Candidates look to make mark, and autograph-seekers oblige
How much for a ‘Mitt Romney’ on a baseball? A lot
CONCORD, N.H. - The items presidential candidates are asked to sign on the campaign trail range from the mundane - think magazine cover - to documents as politically defining as an antitax pledge. But these days, it’s all about baseballs.
Getting a candidate to sign his “Mitt Romney’’ or “Newt Gingrich’’ onto the stretched cowhide of that all-American icon has become a cottage industry. Its practitioners regularly show up at campaign events not to offer support, but to get the autograph that can make a $6 baseball worth big money.
The business is so lucrative that at least one candidate considered entering the market himself.
Decked out in baggy jeans, hooded sweatshirts, and baseball caps, the entrepreneurs stand at the back of the crowd with satchels full of baseballs, waiting for the right moment to approach the candidate as they exit. If they didn’t already have a rapport with security guards and advance aides, they would be cast out as suspicious.
“It’s like fishing or hunting,’’ said Mike Marsh, a 38-year-old from Woburn who approached Romney four times one day last month and got about 10 baseballs signed. “You go out in the day and see what happens when you come back.’’
Romney - who sits behind home plate at some Red Sox games but concedes he’s never been much of a ballplayer - has become the most sought-after autograph. The price for his signature, like his poll numbers, have been consistent as others soar and plummet.
Last week, the online auction site eBay offered 35 baseballs with Romney’s signature. One was a 2004 World Series baseball with Romney’s signature for $400; another signed by both Mitt and his wife, Ann, was carrying a $750 price tag.
Other candidates are in demand, but less so. A Rick Santorum ball could be had for $100. For Rick Perry, bidding starts at $75, with Jon Huntsman coming in at $30.
Baseballs are in high demand in part because round surfaces mean they can’t be forged by a machine, making them more authentic as collectibles. That fact was not lost on Romney, the former venture capitalist.
“I don’t think a machine has yet figured out how to sign a baseball,’’ Romney said at an event last week. “But when someone invents one, I’m going to buy it, I’ll tell you that.’’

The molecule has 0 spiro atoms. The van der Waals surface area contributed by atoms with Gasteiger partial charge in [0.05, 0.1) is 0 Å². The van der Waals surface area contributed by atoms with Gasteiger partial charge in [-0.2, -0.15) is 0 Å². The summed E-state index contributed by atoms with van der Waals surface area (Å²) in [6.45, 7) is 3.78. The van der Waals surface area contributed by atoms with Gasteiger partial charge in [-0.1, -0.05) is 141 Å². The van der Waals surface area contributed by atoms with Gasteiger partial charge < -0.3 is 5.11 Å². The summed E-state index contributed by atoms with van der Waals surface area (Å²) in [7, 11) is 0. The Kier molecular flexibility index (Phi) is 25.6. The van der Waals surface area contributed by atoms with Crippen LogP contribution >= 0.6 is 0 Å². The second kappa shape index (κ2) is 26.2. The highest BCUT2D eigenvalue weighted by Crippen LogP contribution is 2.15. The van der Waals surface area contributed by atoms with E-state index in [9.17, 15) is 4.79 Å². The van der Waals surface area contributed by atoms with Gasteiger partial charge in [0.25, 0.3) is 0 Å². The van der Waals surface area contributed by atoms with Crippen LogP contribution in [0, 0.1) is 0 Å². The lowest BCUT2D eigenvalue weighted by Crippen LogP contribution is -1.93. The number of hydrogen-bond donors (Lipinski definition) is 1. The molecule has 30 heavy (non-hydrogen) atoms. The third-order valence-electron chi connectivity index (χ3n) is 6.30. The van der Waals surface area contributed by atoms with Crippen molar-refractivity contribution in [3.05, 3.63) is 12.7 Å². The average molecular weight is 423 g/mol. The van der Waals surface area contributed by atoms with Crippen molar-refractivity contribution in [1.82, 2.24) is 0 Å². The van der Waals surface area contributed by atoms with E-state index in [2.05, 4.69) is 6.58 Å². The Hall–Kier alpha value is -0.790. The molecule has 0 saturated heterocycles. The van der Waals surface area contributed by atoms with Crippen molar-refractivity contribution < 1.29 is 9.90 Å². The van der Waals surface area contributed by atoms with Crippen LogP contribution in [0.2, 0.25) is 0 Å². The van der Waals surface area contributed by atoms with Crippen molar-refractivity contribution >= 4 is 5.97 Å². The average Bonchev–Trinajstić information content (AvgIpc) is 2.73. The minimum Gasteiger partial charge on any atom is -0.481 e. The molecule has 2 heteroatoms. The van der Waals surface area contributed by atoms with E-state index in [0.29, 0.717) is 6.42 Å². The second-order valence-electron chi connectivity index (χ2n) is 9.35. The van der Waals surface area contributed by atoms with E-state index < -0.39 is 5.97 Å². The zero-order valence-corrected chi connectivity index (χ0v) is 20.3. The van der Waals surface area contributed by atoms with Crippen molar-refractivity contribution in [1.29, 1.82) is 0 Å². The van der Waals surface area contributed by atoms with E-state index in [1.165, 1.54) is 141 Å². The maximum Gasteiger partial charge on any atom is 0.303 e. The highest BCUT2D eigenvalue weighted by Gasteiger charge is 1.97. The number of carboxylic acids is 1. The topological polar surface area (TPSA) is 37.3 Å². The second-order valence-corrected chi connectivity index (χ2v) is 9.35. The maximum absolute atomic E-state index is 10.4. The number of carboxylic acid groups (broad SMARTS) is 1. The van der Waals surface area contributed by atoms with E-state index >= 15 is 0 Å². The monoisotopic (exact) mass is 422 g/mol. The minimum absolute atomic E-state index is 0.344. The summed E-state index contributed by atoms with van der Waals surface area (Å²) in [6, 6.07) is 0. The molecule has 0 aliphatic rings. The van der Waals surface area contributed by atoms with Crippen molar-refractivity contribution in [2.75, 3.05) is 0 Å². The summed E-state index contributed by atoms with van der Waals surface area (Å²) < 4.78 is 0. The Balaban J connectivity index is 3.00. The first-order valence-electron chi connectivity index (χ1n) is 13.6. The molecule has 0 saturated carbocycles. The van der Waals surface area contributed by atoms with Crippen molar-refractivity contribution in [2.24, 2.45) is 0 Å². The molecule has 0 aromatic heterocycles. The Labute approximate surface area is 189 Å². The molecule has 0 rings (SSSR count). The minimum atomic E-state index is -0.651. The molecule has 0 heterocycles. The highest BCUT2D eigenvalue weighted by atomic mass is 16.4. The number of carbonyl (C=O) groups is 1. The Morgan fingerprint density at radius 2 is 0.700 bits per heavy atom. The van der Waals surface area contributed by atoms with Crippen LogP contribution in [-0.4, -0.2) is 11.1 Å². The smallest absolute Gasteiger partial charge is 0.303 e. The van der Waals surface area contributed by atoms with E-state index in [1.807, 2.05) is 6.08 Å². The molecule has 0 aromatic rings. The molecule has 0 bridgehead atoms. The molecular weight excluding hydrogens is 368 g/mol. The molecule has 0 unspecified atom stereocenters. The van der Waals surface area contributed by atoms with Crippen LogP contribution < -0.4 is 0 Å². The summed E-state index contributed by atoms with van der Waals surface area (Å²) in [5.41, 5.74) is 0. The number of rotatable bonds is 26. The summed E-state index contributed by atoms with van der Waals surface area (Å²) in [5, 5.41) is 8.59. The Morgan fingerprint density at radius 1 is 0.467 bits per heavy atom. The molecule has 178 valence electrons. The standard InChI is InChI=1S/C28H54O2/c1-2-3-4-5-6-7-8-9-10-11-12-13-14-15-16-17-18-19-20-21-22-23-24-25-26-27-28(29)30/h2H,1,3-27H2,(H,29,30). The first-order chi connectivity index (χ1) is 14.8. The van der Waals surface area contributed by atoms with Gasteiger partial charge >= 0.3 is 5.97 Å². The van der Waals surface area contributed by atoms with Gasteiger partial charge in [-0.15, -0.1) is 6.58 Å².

The actual process of getting an autograph has become a ritualized choreography. It requires politicians used to signing flat pieces to paper to try - awkwardly - to autograph a round ball with a felt pen. Advance aides, charged with keeping their candidate on time and out of trouble, try to play traffic cop.
Brush an autograph-seeker aside - particularly if it’s a youngster holding something as American as baseball - and they might look callous. But allowing the candidate to stand for too long signing memorabilia - in some cases from the same person, coming to multiple events - and they risk looking too entrepreneurial.
Romney normally happily obliges the profit-seekers who approach him, supporting what he calls in his stump speech the “free market economy.’’
As he exited French’s Toy Shop in downtown Concord last week, a crowd formed. Four men, holding baseballs in both hands, thrust them in front of Romney as he signed with a blue ink pin until he’d had enough.
“OK, that’s it on the baseballs guys,’’ Romney said. (To prevent the autograph-seekers from intruding upon voters, the campaign recently started trying out a new policy. Memorabilia is turned in ahead of time, and Romney signs it all on the way out).
At one point, the Romney campaign was so intrigued by how successful the business is that they considered getting into it themselves.
“We were actually thinking about signing 1,000 of them and putting them on eBay and then having the money come into the campaign,’’ Romney said. “It was too complicated. The campaign finance rules are just such that they said, no, we can’t do that.’’
Marsh said the number of people who routinely seek autographs from candidates has been growing since the 2008 race, when baseballs signed by Barack Obama fetched upwards of $1,000.
Several autograph-seekers declined to speak with a reporter. One man in Concord last week pleaded with a reporter not to publish his 16-year-old son’s name. His son, wearing a Romney hat and getting several balls signed, is trying to raise money to buy a car. And he was skipping school to do so.
Former governor John Sununu said signing baseballs has been become part of the fabric of New Hampshire politics.
“I’ve been asking candidates to sign baseballs for 30 years,’’ he confessed. “I have Reagan, both Bushes, I think Jimmy Carter.’’
He then took out his phone, and displayed a photo. On one side were autographs from Red Sox legend Ted Williams and President George H.W. Bush. On the other, scrawled in both English and Arabic, was the signature of a president no longer in the game: Hosni Mubarak.